advection net
advection net

a lady in middle age, his nephew Basil, and another kinsman,

source:muvissuing time:2023-12-03 05:37:49

One evening a correspondent of the New York "Herald" paid him a visit for the purpose of securing an interview. The General was courteous and polite, but very firm. He stood during the interview, and finally dismissed the reporter, saying:

a lady in middle age, his nephew Basil, and another kinsman,

"I shall be glad to see you as a friend, but request that the visit may not be made in your professional capacity."

a lady in middle age, his nephew Basil, and another kinsman,

The same correspondent had tried to interview him, for his paper, while he was in Baltimore, but had failed.

a lady in middle age, his nephew Basil, and another kinsman,

My father was much amused at an occurance that took place during this visit. Late one afternoon a visitor was announced. As the General was very tired, Uncle Smith Lee volunteered to relieve him. The visitor was found to be an Irishwoman, very stout and unprepossessing, who asked if she could see the General. The Admiral bowed, intimating that he was the desired person, when she said:

"My boy was with you in the war, honey, and I must kiss you for his sake." And with that she gave the Admiral an embrace and a kiss. Mr. Cassius Lee, to whom he told this, suggested that he should take General Fitz. Lee along to put forward in such emergencies.

My father's first letter after his return to Lexington was the following:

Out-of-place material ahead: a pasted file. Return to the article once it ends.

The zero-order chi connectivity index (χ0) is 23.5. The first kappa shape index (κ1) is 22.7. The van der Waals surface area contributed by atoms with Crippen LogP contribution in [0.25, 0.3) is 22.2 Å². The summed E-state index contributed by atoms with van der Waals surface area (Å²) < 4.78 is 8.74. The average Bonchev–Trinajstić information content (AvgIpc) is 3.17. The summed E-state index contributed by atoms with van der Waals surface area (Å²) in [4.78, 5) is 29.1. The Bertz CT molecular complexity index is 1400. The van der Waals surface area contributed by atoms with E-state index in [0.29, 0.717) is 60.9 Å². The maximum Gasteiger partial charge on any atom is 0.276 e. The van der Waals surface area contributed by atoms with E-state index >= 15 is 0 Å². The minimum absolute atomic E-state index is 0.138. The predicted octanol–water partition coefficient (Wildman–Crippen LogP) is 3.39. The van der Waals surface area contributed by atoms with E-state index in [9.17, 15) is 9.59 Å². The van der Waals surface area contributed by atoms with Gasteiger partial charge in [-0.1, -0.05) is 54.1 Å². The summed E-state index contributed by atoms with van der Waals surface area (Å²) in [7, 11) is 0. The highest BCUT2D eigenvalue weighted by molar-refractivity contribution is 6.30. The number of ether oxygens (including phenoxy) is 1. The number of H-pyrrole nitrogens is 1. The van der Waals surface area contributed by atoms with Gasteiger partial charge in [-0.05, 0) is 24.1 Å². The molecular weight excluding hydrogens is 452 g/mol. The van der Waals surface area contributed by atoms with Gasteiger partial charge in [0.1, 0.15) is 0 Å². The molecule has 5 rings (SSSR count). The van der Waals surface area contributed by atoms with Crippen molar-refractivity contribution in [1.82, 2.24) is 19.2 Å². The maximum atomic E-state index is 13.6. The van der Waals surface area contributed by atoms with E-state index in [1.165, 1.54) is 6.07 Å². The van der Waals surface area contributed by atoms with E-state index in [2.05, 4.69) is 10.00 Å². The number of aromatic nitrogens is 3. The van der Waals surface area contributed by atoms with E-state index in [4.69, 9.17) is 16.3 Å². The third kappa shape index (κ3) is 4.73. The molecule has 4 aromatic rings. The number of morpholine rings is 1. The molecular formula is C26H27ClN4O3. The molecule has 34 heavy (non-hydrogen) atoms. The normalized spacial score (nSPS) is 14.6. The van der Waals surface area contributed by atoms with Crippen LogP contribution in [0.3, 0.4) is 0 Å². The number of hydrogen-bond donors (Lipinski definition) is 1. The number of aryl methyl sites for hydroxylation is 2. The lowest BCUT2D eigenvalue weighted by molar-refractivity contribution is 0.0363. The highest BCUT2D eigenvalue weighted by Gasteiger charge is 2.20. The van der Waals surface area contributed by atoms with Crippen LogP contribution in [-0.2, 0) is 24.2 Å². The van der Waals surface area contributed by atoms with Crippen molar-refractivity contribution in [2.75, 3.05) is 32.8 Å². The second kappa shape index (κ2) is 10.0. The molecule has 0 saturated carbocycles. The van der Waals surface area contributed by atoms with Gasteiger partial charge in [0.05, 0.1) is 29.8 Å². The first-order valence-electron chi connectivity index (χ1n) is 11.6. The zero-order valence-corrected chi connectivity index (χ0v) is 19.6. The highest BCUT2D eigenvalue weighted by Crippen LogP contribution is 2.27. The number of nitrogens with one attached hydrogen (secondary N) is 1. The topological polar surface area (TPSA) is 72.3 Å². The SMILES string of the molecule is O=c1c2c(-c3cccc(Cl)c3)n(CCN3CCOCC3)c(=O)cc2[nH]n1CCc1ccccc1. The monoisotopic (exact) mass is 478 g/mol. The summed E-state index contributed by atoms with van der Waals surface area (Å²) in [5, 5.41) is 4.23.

"Lexington, Virginia, May 11, 1869.

"My Dear Fitzhugh: I reached here last Saturday, bringing Agnes and Miss Peyton with me from Staunton. Found everybody well and Custis better. I had, upon, the whole, a pleasant visit, and was particularly glad to see again our old friends and neighbours in Alexandria and vicinity; though should have preferred to enjoy their company in a more quiet way. Your Uncle Smith came up to meet me, and your Aunt Nannie and Fitz. were there. I had not seen them since I parted from them in Richmond after the war. I wish I could have visited you and Rob and have seen my daughter and grandson; but that pleasure, I trust, is preserved for a future day. How is the little fellow? I was much relieved after parting from you to hear from the doctors that it was the best time for him to have the whooping-cough, in which opinion the 'Mim' concurs. I hope that he is doing well. Bishop Whittle will be here Friday next and is invited to stay with us. There are to be a great many preparatory religious exercises this week. A great feeling of religion pervades the young in the community, especially at the Virginia Military Institute. All send love.

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